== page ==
A fun-filled Daughter of the Regiment, Donizetti

Grange Park Opera.


The Daughter of the Regiment is an operatic vehicle for some fine singing and musicianship, and fun. Anything that tries to do any more with it are just missing the point.

Fortunately, John Doyle and Nikki Woollaston, co-directors of Grange Park Opera’s staging of Donizetti’s 1840 piece of fun and frolics don’t mess with this basic idea. While the pre-interval set was exceptionally drab (as some audience members murmured as they headed for their picnics) it didn’t do any great damage. We are seemingly at a stockade built to defend the Marquise of Berkenfield’s travelling group from those pesky Frenchies. There was also a little too much shifting ammunition and rifle boxes around for little apparent gain, apart from where people could sit. But, again, no big deal.

This was remedied for the second half of the show where the stockade opened in panels to reveal the inside of the Marquise of Berkenfield’s palace i.e. a big mirror, a chandelier, and some fancy chairs. The opera doesn’t really need much else as the humour is all based on the jollity of Donizetti’s score, the singing and acting of the cast, and our surrender to a bit of charming nonsense.

Harriet Thorpe

The story is about an abandoned girl Marie who has been raised as the daughter of the French regiment. She wants to be one of the boys and apart from that the boys all want to look after her. While invading Bavaria Marie meets a local lad in glorious lederhosen and they fall in love. The lad Tonio joins the regiment to be with her. But, oh drat, she turns out to be the long-lost daughter of the snobbish Marquise who wants to marry her off to the son of the even more snobbish Duchess of Crakenthorp. Yes, the titles are also a good source of humour, particularly when all the titled ladies are introduced at the Marquise’s wedding contract signing party.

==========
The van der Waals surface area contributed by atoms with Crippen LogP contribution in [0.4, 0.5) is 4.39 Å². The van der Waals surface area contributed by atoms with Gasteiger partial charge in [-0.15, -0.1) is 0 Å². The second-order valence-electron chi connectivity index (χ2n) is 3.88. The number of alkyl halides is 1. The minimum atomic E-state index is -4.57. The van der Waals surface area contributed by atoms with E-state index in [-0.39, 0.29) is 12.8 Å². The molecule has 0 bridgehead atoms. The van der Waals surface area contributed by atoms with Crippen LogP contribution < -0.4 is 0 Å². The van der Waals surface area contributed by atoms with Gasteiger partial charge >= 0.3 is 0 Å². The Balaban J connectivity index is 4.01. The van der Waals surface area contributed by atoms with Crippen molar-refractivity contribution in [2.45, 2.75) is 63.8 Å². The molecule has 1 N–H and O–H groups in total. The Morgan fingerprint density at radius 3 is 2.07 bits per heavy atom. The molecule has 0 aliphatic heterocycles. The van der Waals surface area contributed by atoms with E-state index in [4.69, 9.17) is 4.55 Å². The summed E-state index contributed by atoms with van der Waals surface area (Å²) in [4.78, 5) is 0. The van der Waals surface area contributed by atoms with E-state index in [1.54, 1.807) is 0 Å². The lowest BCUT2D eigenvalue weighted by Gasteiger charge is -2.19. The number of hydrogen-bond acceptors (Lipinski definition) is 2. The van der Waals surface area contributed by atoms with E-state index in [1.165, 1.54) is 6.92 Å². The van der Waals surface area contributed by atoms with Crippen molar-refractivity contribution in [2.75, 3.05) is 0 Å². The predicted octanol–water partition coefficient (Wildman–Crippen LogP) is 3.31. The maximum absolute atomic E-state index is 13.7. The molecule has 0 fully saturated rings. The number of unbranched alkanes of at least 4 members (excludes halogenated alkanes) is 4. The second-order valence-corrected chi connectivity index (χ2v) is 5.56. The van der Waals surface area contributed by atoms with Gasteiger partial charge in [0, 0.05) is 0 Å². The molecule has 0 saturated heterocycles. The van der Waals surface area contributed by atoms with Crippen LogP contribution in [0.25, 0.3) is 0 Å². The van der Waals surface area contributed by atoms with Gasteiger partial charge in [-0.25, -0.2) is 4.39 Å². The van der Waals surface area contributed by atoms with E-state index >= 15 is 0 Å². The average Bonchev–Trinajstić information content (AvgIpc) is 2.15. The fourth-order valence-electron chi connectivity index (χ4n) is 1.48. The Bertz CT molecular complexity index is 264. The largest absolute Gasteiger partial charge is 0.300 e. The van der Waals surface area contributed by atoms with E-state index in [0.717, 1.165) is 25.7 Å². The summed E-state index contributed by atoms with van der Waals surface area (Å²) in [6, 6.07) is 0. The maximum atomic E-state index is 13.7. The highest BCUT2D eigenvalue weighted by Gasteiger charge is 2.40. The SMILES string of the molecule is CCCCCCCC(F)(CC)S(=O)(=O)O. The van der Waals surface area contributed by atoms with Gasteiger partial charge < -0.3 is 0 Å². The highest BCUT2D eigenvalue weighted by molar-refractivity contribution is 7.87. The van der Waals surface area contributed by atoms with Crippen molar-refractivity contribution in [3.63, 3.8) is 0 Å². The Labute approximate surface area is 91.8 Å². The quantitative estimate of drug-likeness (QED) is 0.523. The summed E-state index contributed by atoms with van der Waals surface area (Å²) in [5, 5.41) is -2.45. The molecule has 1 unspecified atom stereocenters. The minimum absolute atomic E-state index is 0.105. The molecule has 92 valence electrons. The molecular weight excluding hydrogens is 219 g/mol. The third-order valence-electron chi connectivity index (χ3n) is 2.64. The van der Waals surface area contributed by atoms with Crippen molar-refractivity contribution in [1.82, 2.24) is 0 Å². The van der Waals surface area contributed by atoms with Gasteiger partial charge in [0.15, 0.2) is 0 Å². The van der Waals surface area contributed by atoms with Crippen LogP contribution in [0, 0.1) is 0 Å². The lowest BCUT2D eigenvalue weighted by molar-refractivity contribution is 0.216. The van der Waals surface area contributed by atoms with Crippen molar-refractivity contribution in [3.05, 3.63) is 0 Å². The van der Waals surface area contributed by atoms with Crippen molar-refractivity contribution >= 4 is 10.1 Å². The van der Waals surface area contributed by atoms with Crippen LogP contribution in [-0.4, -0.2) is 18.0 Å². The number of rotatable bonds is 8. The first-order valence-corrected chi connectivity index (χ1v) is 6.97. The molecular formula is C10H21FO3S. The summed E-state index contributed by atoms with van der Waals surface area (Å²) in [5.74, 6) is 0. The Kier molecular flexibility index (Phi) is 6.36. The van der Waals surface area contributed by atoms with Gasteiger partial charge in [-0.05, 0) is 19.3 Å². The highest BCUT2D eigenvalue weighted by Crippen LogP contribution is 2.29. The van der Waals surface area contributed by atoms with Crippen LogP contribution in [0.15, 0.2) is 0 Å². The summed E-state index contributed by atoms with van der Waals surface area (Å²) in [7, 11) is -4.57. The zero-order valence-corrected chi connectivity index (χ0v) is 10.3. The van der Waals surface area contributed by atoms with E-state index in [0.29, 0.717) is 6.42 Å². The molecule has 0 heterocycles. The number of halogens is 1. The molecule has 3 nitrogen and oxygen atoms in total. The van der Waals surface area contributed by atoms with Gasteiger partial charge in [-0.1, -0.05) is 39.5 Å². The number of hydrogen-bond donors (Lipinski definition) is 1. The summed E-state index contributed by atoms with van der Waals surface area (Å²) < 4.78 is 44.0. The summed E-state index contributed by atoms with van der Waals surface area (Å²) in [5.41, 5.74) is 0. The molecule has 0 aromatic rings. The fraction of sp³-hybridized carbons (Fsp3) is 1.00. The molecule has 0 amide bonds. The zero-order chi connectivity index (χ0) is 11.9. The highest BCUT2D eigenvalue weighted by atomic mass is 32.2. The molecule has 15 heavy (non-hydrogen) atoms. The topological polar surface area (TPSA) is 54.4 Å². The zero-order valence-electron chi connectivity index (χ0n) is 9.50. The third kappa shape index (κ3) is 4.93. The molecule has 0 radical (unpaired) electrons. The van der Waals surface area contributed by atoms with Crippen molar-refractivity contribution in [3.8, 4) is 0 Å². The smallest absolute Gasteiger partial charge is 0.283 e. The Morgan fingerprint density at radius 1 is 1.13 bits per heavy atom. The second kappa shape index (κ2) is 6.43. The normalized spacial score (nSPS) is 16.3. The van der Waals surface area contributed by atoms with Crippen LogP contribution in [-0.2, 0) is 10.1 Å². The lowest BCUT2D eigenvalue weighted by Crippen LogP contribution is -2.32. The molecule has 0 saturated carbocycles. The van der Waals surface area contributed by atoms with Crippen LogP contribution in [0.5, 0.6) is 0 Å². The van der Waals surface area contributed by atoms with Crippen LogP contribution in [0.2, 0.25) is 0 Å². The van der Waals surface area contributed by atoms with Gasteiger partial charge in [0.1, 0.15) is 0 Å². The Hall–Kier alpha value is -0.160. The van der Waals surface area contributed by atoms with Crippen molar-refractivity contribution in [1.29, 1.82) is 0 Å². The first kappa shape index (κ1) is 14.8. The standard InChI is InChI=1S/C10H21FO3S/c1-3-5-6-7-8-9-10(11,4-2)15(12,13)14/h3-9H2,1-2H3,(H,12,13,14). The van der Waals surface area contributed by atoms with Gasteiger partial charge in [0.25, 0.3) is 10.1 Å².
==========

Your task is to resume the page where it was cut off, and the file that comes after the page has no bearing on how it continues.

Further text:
Anna Steiger

The rest is just as daft and easy, with plenty more chances for humour and over the top acting from the cast including the cheeky regimental Sergeant Sulpice.

Anna Steiger is delightful as the Marquise of Berkenfield and only outplayed in pompous ridiculousness by Harriet Thorpe as the Duchess of Crakenthorp.

Enrico Marabelli and Julia Sitkovetsky

One advantage of constricted sets is that the singers can do little except stand still and hurl out their big voices. Our love birds are well taken by the soprano Julia Sitkovetsky with a cheeky stage presence, her singing lesson was hilarious, and more importantly her  controlled  and coloured coloratura was thrilling. Her Tonio was the Maltese tenor Nico Darmanin, and he jumps around like a mountain goat and gets a well-deserved round of applause for climbing those nine top Cs in Ah! mes amis .  

As that silly and lovable Sergeant Sulpice, the Italian baritone Enrico Marabelli, was delicious although his French accent was a little suspect.    Also worth noting was young Redmond Sanders as Corporal.

There was also well-deserved applause for the fine conducting by conductor Claire Levacher and the impressive Gascoigne Orchestra.

To July 6, grangeparkopera.co.uk

Images by Marc Brenner


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